A previously undetected piece of malware found on nearly 30,000 Macs worldwide is sparking intrigue in security circles, and security researchers are still trying to understand exactly what it does and what purpose its self-destruct power serves.
Once an hour, infected Macs check a monitoring server to see if there are any new commands for the malware to run or binaries to run. So far, however, researchers have not observed a single payload on any of the infected 30,000 machines, leaving the ultimate target of the malware unknown. The lack of a final payload suggests that the malware may spring into action once an unknown condition is met.
Also curiously, the malware comes with a mechanism to completely remove itself, a capability typically reserved for high-stealth operations. So far, however, there are no signs that the self-destruct function has been used, raising the question of why the mechanism exists.
The malware has been found in 153 countries with detections concentrated in the US, UK, Canada, France and Germany. Using Amazon Web Services and the Akamai network for content delivery ensures that the command infrastructure works reliably and also makes it more difficult to block the servers. Researchers at Red Canary, the security company that discovered the malware, are calling the malware Silver Sparrow.
Fairly serious threat
“While we have not yet seen Silver Sparrow deliver additional malicious payloads, the forward-looking M1 chip compatibility, global reach, relatively high infection rate and operational maturity suggest that Silver Sparrow poses a fairly serious threat, uniquely positioned to have a potentially impactful payload in the blink of an eye,” Red Canary researchers wrote in a blog published Friday. “Given these concerns, in the spirit of transparency, we wanted to share everything we know with the wider infosec industry sooner rather than later.”
Silver Sparrow comes in two versions: one containing a binary in mach object format compiled for Intel x86_64 processors and the other Mach-O binary for the M1. The image below provides a high-level overview of the two versions:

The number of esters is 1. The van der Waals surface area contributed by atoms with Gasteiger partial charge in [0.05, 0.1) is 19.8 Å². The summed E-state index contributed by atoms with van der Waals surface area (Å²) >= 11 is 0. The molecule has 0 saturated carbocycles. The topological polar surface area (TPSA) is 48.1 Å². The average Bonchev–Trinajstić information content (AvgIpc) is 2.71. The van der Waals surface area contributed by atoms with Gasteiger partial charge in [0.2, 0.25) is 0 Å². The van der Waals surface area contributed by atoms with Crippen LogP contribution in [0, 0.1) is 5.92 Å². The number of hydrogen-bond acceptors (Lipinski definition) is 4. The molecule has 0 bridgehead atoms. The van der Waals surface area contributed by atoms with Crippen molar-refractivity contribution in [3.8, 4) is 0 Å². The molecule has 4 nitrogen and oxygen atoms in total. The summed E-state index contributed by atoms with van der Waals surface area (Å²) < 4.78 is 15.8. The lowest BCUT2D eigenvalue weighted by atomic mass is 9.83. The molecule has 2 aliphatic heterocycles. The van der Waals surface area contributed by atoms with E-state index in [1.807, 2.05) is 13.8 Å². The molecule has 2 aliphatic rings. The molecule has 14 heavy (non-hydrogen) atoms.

Silver Sparrow is only the second piece of malware to contain code that runs natively on Apple’s new M1 chip. An adware sample reported earlier this week was the first. Native M1 code runs faster and more reliably on the new platform than x86_64 code, as the former does not need to be translated before running. Many developers of legitimate macOS apps have still not completed the process of recompiling their code for the M1. The M1 version of Silver Sparrow suggests that the developers are leading the way.
Once installed, Silver Sparrow looks for the URL from which the installation package was downloaded, most likely so that the malware operators know which distribution channels are most successful. In that regard, Silver Sparrow resembles previously seen macOS adware. It remains unclear exactly how or where the malware is distributed or how it is installed. However, the URL check suggests that malicious search results could be at least one distribution channel, in which case the installers are likely masquerading as legitimate apps.
An Apple spokesperson commented on the condition that they not be named and the comment not quoted. The statement says that after finding the malware, Apple revoked the developer certificates. Apple also noted that there is no evidence that a malicious payload was delivered. Finally, the company said it offers a variety of hardware and software protection and software updates, and the Mac App Store is the safest place to get macOS software.
One of the most impressive things about Silver Sparrow is the number of Macs it has infected. Red Canary researchers teamed up with their counterparts at Malwarebytes, with the latter group finding that Silver Sparrow was installed on 29,139 macOS endpoints as of Wednesday. That is an important achievement.
“For me the most striking [thing] is that it was found on nearly 30K macOS endpoints… and these are only endpoints that the MalwareBytes can see, so the number is probably much higher,” Patrick Wardle, a macOS security expert, wrote in an internet post. “That’s pretty widespread… and it shows once again that macOS malware is becoming more ubiquitous and commonplace, despite Apple’s best efforts.”
For those wanting to check if their Mac is infected, Red Canary hints at a compromise at the end of its report.